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Signs of Asthma in Children

written by: K. A. Arbuckle • edited by: Tania Cowling • updated: 9/20/2010

Asthma affects millions of children. If you suspect a child has asthma, look for specific signs of asthma in children. Fortunately, asthma is treatable and prevention methods may help reduce attacks.

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    Asthma is a serious, chronic condition affecting the airways. These tubes become inflamed, causing breathing difficulties. MedlinePlus estimates that 9 million children in the United States suffer from some form of asthma. Asthma causes children to miss about 13 million days of school each year. Signs of asthma in children vary, but are usually noticeable.

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    Signs and Symptoms

    Asthma in children often is recognizable from a combination of signs and symptoms. Look for the following signs:

    • Coughing
    • Wheezing
    • Shortness of breath
    • Increased heart rate
    • Chest tightness
    • Nighttime coughing

    If you notice any of these signs in a child, seek medical care as soon as possible. Asthma attacks land many children in the emergency room and can be prevented through reduction in triggers and medication.

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    Asthma Attacks

    An asthma attack can have several causes, including exercise, allergies, stress, and poor air quality. Some asthmatics also have sensitivities to fumes from cleaners. This can be especially difficult for children in school. Changes in weather and illness also cause attacks. During an attack, the child may have very shallow breathing and breathe in an awkward manner. Talking can be difficult and halted during an attack. If the attack continues, the lips and face take on a blue tint due to the lack of oxygen. Without treatment, the child might lose consciousness.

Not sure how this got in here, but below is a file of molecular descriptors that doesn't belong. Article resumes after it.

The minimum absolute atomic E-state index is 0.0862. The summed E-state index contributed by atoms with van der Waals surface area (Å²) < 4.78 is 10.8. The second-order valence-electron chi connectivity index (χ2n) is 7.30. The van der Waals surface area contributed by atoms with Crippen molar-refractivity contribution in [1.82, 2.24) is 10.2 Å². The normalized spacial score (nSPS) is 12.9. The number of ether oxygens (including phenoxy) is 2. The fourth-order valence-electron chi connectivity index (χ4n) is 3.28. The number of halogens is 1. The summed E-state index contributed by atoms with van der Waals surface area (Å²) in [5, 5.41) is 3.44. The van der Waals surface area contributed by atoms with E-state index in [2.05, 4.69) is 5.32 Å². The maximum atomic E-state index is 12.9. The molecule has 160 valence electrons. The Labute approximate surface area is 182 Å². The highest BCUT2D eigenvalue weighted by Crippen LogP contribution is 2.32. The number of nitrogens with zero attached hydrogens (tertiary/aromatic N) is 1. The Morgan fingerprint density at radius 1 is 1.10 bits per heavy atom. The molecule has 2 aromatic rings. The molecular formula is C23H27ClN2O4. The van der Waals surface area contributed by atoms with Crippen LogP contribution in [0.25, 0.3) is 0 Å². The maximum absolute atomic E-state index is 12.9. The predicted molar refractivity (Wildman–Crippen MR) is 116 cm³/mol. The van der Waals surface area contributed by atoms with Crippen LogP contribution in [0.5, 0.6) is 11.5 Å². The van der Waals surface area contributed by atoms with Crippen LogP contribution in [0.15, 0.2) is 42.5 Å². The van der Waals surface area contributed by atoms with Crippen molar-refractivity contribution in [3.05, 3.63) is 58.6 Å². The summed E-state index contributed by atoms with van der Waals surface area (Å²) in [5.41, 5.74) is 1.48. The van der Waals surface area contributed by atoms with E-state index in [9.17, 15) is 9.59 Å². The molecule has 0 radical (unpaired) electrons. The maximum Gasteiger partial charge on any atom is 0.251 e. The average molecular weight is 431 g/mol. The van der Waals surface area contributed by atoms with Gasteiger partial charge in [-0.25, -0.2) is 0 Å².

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    Prevention

    Asthma symptoms and attacks can be reduced through environmental changes. Because approximately 70 percent of asthma sufferers also have allergies that can trigger attacks, reduce any allergens from the environment and food choices. A clean, dust- and mold-free home helps many asthma sufferers. Wash bedding regularly in hot water, and consider using mattress and pillow covers designed to reduce asthma triggers. Many asthmatic children have allergies to pet dander. If you have pets, wash them frequently and keep them out of the bedrooms. Keep asthmatic children inside when pollen levels are high. Avoid using strong-smelling perfumes, cleaners or air fresheners.

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    Treatment

    Inhaler 

    If you suspect a child has asthma, he should see a health care provider as soon as possible. Untreated asthma can cause damage to the lungs. Severe asthma attacks can be life-threatening. When you report signs of asthma in children to your health care provider, he may perform a number of tests, including breathing tests and X-rays. Children will usually be put on two medications, depending on the triggers. For example, a child with allergy-induced asthma will likely need to take an allergy medication as well as a fast-acting medication, such as an Albuterol inhaler or nebulizer. Some doctors may prescribe medication to reduce inflammation.

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    References

    MedlinePlus: Asthma in Children

    http://www.nlm.nih.gov/medlineplus/asthmainchildren.html

    University of Maryland Medical Center: Asthma in Children and Adolescents: Symptoms

    http://www.umm.edu/patiented/articles/what_symptoms_of_asthma_children_000005_5.htm

    AAAAI: Asthma Statistics

    http://www.aaaai.org/media/statistics/asthma-statistics.asp

    MayoClinic.com: Childhood Asthma: Symptoms

    http://www.mayoclinic.com/health/childhood-asthma/DS00849/DSECTION=symptoms

    Image from Wikimedia Commons by Raul654